Nihonmatsu (二本松市 Nihonmatsu-shi) is a city in Fukushima Prefecture, Japan. As of 1 March 2018[update], the city has an estimated population of 55,484 in 18,898 households, and a population density of 160 persons per km². The total area of the city was 344.42 square kilometres (132.98 sq mi). The Adachi neighborhood of Nihonmatsu was the birthplace of artist Chieko Takamura, subject of the book of poems Chieko's Sky (智恵子抄 Chiekoshō, literally "Chieko Selections"), written by her husband Kōtarō Takamura.
Minowa Gate in Nihonmatsu Castle
Location of Nihonmatsu in Fukushima Prefecture
|• Mayor||Hiroshi Shinno|
|• Total||344.42 km2 (132.98 sq mi)|
|• Density||160/km2 (420/sq mi)|
|Time zone||UTC+9 (Japan Standard Time)|
|- Bird||Japanese bush warbler|
|Address||403-1 Kanairo, Nihonmatsu-shi, Fukushima-ken 964-8601|
Nihonmatsu is located in the Nakadōri section of Fukushima prefecture, between the cities of Fukushima and Kōriyama. It is approximately 250 km from central Tokyo. Nihonmatsu's western border consists of the Adatara mountain range. The Abukuma River runs through the eastern part (forming the border between the former towns of Adachi and Tōwa), flowing from south to north. Nihonmatsu has a humid continental climate (Köppen Cfa) characterized by mild summers and cold winters with heavy snowfall. The average annual temperature in Nihonmatsu is 12.0 °C. The average annual rainfall is 1215 mm with September as the wettest month. The temperatures are highest on average in August, at around 25.0 °C, and lowest in January, at around 0.3 °C.
- Lakes: Miharu Dam
Per Japanese census data, the population of Nihonmatsu has slightly declined over the past 20 years.
The area of present-day Nihonmatsu was part of ancient Mutsu Province. It developed as post station on the Ōshū Kaidō highway and as the castle town of Nihonmatsu Domain, a 100,700 koku han, which was ruled by the Niwa clan under the Tokugawa shogunate) in the Edo period. After the Meiji Restoration, it was organized as part of Adachi District in the Nakadōri region of Iwaki Province.
The town of Nihonmatsu was established with the creation of the modern municipalities system on April 1, 1889. Nihonmatsu annexed the neighboring villages of Shiozawa, Dakeshita, Sugita, Ishii and Ohdaira on January 1, 1955 and was elevated to city status on October 1, 1958. The city annexed the towns of Adachi, Iwashiro and Tōwa (all from Adach District) on December 1, 2005.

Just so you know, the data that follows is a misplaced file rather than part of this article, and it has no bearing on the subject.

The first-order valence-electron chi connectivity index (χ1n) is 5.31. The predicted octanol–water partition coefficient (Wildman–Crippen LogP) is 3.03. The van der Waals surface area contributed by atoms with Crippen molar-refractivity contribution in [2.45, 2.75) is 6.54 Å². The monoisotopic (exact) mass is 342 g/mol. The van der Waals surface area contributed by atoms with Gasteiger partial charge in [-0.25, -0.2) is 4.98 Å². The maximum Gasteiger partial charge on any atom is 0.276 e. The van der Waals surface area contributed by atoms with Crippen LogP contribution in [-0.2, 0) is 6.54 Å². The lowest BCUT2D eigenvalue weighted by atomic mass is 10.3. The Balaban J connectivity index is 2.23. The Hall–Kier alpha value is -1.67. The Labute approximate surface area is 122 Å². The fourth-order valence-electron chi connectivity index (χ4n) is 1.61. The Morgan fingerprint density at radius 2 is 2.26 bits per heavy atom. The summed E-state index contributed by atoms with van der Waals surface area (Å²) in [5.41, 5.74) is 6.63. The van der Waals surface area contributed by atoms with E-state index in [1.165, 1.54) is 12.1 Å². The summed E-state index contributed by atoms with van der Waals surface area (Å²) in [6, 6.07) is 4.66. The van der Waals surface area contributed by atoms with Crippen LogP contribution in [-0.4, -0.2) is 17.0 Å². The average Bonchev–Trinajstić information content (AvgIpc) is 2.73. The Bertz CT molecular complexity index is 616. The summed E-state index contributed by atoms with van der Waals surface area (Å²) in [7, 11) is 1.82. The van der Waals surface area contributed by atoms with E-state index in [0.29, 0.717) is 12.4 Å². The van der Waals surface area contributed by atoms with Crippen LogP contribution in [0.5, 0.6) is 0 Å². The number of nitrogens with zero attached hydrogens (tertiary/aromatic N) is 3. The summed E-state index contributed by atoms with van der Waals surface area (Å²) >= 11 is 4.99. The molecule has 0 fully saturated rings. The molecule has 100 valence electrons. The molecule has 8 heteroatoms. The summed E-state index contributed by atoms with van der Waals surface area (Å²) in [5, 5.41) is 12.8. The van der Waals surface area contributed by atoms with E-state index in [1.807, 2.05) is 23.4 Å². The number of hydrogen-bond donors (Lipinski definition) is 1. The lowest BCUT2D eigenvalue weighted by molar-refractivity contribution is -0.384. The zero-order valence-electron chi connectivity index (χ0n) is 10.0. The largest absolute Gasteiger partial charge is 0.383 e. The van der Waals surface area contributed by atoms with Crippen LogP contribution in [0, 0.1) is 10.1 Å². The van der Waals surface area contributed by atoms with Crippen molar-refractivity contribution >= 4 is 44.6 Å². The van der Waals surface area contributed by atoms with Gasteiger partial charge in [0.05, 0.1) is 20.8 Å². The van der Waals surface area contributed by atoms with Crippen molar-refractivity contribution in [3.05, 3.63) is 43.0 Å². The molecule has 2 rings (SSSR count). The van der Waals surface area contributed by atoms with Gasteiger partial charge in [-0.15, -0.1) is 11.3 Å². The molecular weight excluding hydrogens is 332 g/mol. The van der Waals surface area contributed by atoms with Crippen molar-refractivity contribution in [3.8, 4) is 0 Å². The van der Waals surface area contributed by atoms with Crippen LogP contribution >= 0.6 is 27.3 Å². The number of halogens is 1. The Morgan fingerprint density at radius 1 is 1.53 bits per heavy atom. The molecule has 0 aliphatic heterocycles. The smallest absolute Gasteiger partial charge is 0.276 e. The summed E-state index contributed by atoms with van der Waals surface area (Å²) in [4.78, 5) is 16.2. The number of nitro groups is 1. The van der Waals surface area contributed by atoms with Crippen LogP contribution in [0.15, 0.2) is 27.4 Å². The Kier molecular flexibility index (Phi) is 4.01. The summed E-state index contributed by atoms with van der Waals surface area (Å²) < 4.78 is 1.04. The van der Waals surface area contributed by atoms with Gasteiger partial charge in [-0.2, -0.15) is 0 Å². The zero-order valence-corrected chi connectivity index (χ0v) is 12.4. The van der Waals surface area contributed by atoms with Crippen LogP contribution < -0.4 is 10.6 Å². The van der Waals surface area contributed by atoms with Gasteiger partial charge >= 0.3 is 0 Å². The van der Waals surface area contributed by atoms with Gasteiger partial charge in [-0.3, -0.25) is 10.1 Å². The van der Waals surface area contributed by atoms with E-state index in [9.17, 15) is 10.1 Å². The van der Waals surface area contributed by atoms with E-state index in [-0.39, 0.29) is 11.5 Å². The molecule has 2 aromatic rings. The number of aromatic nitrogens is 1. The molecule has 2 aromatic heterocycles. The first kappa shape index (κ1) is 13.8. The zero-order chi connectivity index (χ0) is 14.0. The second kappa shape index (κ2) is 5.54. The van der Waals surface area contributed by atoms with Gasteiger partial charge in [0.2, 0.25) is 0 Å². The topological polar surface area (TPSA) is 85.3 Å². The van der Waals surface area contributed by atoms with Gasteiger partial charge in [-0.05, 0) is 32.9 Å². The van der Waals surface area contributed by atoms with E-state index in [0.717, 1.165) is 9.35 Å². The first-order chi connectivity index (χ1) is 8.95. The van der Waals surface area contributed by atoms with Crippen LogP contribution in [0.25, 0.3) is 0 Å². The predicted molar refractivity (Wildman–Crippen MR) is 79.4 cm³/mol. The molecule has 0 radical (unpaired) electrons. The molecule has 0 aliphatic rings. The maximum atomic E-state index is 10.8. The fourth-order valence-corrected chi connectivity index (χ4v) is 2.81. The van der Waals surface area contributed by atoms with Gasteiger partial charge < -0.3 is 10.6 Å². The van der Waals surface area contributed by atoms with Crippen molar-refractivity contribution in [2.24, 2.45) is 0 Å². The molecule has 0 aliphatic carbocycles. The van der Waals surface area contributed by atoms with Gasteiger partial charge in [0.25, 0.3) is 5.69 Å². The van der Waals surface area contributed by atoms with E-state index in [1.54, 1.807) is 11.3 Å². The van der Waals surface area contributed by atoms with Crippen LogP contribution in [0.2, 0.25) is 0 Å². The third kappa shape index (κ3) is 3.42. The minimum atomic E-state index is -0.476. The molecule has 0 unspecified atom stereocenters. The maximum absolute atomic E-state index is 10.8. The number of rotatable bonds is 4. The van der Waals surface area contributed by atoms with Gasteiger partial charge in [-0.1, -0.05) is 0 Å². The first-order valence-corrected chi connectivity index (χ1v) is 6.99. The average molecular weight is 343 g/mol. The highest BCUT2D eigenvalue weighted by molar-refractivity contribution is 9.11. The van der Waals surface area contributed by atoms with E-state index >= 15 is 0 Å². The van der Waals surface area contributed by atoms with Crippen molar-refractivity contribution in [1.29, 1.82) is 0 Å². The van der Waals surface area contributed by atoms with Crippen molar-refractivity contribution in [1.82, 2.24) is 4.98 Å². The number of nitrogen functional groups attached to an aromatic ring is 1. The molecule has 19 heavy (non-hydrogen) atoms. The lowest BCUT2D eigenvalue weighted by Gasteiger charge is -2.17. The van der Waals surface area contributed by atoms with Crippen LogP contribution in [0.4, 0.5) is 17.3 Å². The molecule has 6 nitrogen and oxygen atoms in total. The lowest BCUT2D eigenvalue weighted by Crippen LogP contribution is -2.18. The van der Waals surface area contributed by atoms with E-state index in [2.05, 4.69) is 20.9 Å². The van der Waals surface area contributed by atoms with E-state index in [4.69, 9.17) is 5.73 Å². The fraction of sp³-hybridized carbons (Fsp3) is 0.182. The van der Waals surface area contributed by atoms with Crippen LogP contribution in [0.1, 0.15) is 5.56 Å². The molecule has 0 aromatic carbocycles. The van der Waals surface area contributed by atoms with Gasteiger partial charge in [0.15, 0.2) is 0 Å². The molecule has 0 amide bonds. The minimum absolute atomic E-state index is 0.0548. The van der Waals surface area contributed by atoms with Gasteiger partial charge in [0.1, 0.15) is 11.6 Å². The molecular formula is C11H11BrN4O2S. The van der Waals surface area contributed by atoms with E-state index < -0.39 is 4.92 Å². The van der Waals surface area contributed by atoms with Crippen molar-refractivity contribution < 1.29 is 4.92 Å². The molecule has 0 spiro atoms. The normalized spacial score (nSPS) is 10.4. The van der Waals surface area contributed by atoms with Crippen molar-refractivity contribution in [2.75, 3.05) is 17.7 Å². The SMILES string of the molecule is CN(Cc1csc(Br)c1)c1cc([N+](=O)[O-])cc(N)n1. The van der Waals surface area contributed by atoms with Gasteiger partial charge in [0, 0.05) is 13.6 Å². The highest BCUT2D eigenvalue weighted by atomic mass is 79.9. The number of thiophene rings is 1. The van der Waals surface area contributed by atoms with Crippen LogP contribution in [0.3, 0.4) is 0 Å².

Nihonmatsu is a regional commercial center with a mixed economy. It is especially noted for furniture manufacturing and sake brewing.
Nihonmatsu has 16 public elementary schools and seven public junior high school operated by the town government, and three public high schools operated by the Fukushima Board of Education.
- Fukushima Prefectural Adachi High School
- Fukushima Prefectural Adachi Higashi High School
- Fukushima Prefectural Nihonmatsu Industrial High School
- Nihonmatsu Castle, also known as Kasumiga Castle, is a historical castle along with a park. Nihonmatsu Castle is one of Japan's Top 100 Castles. Nihonmatsu Castle has also been called one of the top 100 sites in Japan for cherry blossom viewing by Wikivoyage.
- Obama Castle, historical castle ruins
- Dake Onsen, onsen resort located in western Nihonmatsu.
- Ebisu Circuit, famous drift racing track, adjacent to Tohoku Safari Park.
- The Nihonmatsu Lantern Festival is held every October 4-6. The festival has been held annually since 1643 and is one of the three largest lantern festivals in Japan.
Nihonmatsu has a long history of sake brewing, with several sake breweries headquartered in the city:
Notable people from NihonmatsuEdit
- >"Population & Households as of March 1 2018" (in Japanese). Official Nihonmatsu city statistics. Retrieved 11 April 2018.
- "The Dreamer of Fukushima -Chieko Takamura". Pref.fukushima.jp. 1938-10-05. Retrieved 2016-03-01.
- Nihonmatsu climate data
- Nihonmatsu population statistics
- 二本松の歴史年表 [Nihonmatsu History by Year] (in Japanese). 二本松市. Retrieved 21 November 2014.
- "US-Japan Sister Cities by State". Asia Matters for America. Honolulu, HI: East-West Center. Retrieved 20 November 2015.
- Voy:Japan's Top 100 Cherry Blossom Spots
- "Senkonari home page". Retrieved 21 November 2014.
- "Utsukushima Fukushima Story - The dreamer : Kan'ichi Asakawa"
- "【東京マラソン】無名２８歳・高宮、一般参加から日本人トップでリオ候補浮上 : スポーツ報知". Hochi.co.jp. Archived from the original on 2016-02-29. Retrieved 2016-03-01.